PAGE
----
markc TPF Noob!

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    I guess my mind misread Archangel's post. Good quality lenses do count, whether it's digital or film. Damn brain fart I didn't catch until I re-read it. My point is that body choice counts for a lot more in a digital body compared to a film body.
     
  10. DocFrankenstein

    DocFrankenstein Clinically Insane?

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    All of it is IMO though. Let me desribe where I'm coming from:

    1) The sensor at it's native sensitivity will not change the picture at all. It's all in the post processing. Canon/nikon is the same loaded into creative suite.

    2) You can't tell any difference when you're looking at pictures at a monitor. Even my 20 inch LCD doesn't reach 2 megapixels. You need to print 8*12 at 300DPI. There you WILL be able to tell the difference.

    The funny part is that the low density sensors are the expensive ones. 5D is more expensive than 20D, yet 20D has a higher density sensor.

    The average person can do a lot of stupid things.
     
  11. markc

    markc TPF Noob!

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    That's my minimum. 12x18 is important to me, too. 4x6s are just proofs for me, and I think for most people who lean towards the pro side. I wasn't talking about web viewing; I meant something that you would hang on the wall. If you mean web size, then I think lens choice is immaterial. At 12x18 I can get away with using the 10D, but I would much perfer the 5D over a D60.

    The other day I saw some landscape prints someone had hanging in a coffee shop taken with a digital camera. They were very soft and not what I would consider "professional". I know that modern color printers can do amazing things, so it wasnt likely to be the printer, and if it was the lens, then it was a really super cheap lens. My guess is that the capture wasn't up to par to be printed at that size.

    And you're right, it's not all about density, but there is a difference between a good sensor and a cheapo one. Noise and low-light capability can have a huge impact. It's one of the reasons why I waited for the 10D.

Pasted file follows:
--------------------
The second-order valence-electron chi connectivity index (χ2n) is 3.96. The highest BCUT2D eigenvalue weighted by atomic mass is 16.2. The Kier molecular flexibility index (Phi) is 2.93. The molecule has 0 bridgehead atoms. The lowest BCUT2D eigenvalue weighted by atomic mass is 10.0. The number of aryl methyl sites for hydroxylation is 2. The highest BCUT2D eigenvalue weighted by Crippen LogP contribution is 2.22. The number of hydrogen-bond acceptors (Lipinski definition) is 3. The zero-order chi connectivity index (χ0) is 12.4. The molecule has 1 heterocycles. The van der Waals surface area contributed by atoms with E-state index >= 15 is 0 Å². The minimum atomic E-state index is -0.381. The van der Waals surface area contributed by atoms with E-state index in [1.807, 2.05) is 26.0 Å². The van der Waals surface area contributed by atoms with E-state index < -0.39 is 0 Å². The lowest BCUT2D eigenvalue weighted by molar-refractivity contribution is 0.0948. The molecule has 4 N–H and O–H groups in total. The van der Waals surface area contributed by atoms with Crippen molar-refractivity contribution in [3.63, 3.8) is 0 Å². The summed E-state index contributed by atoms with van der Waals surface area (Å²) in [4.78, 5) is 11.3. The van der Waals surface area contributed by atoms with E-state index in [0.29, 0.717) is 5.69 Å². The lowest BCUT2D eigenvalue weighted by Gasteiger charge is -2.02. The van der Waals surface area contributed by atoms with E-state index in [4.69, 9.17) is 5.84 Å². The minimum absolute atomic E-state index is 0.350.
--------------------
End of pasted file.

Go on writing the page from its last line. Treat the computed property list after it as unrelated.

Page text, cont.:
And again, I didn't mean that lens choice isn't important (I think I overstated myself earlier); just that body choice has an impact on the image when using digital. For film bodies, it doesn't at all (other than the basics, like flat film and no light leaks). It's all about the features. For film, you pick a body that goes with the lens system that you want. For digital, it's much more of a balance between the two. For current Nikon and Canon DSLR bodies, it's probably not an issue, but I think it is when comparing to the older or cheaper cameras.
     
  12. 964

    964 TPF Noob!

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    I think you have to consider what you are going to use it for.....and do a lot of research! I for example recently upgraded from a 20D to my current setup, and it was a hard decision as I tend to shoot sport/action/people and I like to have a high framerate to catch expressions on faces. The 20D has 5fps, the 1D has 8.5....so my quandary was could I justify another £1500 or so just for that...? I did research and found that the 1D has ISO in 1/3stop steps so I added that to the plus side and made the leap....

    Since then, I am absolutely delighted with the upgrade and I wish I had never purchased the 20D in the first place......not that the 20D is not a great camera, because it is....but I find everything on the 1D much more natural to use - it *seems* faster to AF, IMHO it has less noise at high ISO settings, it has a quieter shutter, it has a lower crop factor (13. to 1.6), it writes faster to the same mem cards I had before, it has better battery life, it is sealed against the elements (at least to a degree)....so all of a sudden I had som many other reasons to love it...

    My point here is, do as much research as you can and try them all out if you can. There is of course no point spending $$$$ if you don't need it, but there is also no point buying something not quite right and then spending again on something else....

    Whatever you choose, have fun choosing!